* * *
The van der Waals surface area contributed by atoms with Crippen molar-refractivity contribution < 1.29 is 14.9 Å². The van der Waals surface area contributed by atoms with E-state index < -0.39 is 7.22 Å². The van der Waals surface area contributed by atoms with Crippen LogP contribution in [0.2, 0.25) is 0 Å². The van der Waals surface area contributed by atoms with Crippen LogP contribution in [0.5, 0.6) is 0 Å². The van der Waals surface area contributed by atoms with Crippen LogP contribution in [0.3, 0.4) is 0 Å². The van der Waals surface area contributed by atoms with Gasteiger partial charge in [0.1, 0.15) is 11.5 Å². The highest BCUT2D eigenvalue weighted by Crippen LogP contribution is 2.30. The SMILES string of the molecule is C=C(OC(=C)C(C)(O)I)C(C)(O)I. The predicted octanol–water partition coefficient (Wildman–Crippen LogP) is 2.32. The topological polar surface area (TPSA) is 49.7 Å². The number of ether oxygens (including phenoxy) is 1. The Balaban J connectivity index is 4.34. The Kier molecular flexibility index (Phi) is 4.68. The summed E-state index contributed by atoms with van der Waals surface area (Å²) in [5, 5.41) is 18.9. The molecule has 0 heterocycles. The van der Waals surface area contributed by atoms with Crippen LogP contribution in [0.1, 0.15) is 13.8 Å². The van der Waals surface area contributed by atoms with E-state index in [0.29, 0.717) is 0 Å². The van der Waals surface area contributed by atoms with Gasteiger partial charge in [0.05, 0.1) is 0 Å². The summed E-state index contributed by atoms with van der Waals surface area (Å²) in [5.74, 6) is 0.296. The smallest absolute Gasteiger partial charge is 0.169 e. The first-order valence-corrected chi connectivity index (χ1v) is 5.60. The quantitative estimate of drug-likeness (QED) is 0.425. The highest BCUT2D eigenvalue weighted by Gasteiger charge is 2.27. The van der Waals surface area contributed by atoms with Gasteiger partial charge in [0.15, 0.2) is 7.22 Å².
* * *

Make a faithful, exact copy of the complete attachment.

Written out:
The van der Waals surface area contributed by atoms with Crippen molar-refractivity contribution < 1.29 is 14.9 Å². The van der Waals surface area contributed by atoms with E-state index < -0.39 is 7.22 Å². The van der Waals surface area contributed by atoms with Crippen LogP contribution in [0.2, 0.25) is 0 Å². The van der Waals surface area contributed by atoms with Crippen LogP contribution in [0.5, 0.6) is 0 Å². The van der Waals surface area contributed by atoms with Crippen LogP contribution in [0.3, 0.4) is 0 Å². The van der Waals surface area contributed by atoms with Gasteiger partial charge in [0.1, 0.15) is 11.5 Å². The highest BCUT2D eigenvalue weighted by Crippen LogP contribution is 2.30. The SMILES string of the molecule is C=C(OC(=C)C(C)(O)I)C(C)(O)I. The predicted octanol–water partition coefficient (Wildman–Crippen LogP) is 2.32. The topological polar surface area (TPSA) is 49.7 Å². The number of ether oxygens (including phenoxy) is 1. The Balaban J connectivity index is 4.34. The Kier molecular flexibility index (Phi) is 4.68. The summed E-state index contributed by atoms with van der Waals surface area (Å²) in [5, 5.41) is 18.9. The molecule has 0 heterocycles. The van der Waals surface area contributed by atoms with Crippen LogP contribution in [0.1, 0.15) is 13.8 Å². The van der Waals surface area contributed by atoms with E-state index in [0.29, 0.717) is 0 Å². The van der Waals surface area contributed by atoms with Gasteiger partial charge in [0.05, 0.1) is 0 Å². The summed E-state index contributed by atoms with van der Waals surface area (Å²) in [5.74, 6) is 0.296. The smallest absolute Gasteiger partial charge is 0.169 e. The first-order valence-corrected chi connectivity index (χ1v) is 5.60. The quantitative estimate of drug-likeness (QED) is 0.425. The highest BCUT2D eigenvalue weighted by Gasteiger charge is 2.27. The van der Waals surface area contributed by atoms with Gasteiger partial charge in [0.15, 0.2) is 7.22 Å².